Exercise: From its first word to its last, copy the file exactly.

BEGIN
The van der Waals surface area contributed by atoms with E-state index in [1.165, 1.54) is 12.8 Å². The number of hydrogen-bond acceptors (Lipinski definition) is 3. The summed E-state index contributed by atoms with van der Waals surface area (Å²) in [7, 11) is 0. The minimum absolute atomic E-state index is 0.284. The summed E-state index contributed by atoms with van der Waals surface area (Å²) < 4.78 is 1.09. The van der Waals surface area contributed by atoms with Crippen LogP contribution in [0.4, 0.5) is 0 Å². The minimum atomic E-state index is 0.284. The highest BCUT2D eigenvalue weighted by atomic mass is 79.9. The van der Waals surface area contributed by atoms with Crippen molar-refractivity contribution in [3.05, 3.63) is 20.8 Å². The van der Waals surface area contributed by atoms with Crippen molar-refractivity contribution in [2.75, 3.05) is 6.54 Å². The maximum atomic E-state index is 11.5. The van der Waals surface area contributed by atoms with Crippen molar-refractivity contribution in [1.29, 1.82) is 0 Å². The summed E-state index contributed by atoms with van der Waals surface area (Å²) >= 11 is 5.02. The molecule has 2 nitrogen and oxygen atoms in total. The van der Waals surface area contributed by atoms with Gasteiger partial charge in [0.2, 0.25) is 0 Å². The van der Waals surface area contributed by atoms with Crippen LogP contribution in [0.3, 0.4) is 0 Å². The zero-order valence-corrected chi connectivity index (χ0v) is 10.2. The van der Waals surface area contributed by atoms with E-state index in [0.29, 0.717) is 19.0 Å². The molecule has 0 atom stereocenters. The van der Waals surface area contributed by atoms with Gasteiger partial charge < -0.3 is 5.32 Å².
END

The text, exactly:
The van der Waals surface area contributed by atoms with E-state index in [1.165, 1.54) is 12.8 Å². The number of hydrogen-bond acceptors (Lipinski definition) is 3. The summed E-state index contributed by atoms with van der Waals surface area (Å²) in [7, 11) is 0. The minimum absolute atomic E-state index is 0.284. The summed E-state index contributed by atoms with van der Waals surface area (Å²) < 4.78 is 1.09. The van der Waals surface area contributed by atoms with Crippen LogP contribution in [0.4, 0.5) is 0 Å². The minimum atomic E-state index is 0.284. The highest BCUT2D eigenvalue weighted by atomic mass is 79.9. The van der Waals surface area contributed by atoms with Crippen molar-refractivity contribution in [3.05, 3.63) is 20.8 Å². The van der Waals surface area contributed by atoms with Crippen molar-refractivity contribution in [2.75, 3.05) is 6.54 Å². The maximum atomic E-state index is 11.5. The van der Waals surface area contributed by atoms with Crippen molar-refractivity contribution in [1.29, 1.82) is 0 Å². The summed E-state index contributed by atoms with van der Waals surface area (Å²) >= 11 is 5.02. The molecule has 2 nitrogen and oxygen atoms in total. The van der Waals surface area contributed by atoms with Gasteiger partial charge in [0.2, 0.25) is 0 Å². The van der Waals surface area contributed by atoms with Crippen LogP contribution in [0.3, 0.4) is 0 Å². The zero-order valence-corrected chi connectivity index (χ0v) is 10.2. The van der Waals surface area contributed by atoms with E-state index in [0.29, 0.717) is 19.0 Å². The molecule has 0 atom stereocenters. The van der Waals surface area contributed by atoms with Gasteiger partial charge < -0.3 is 5.32 Å².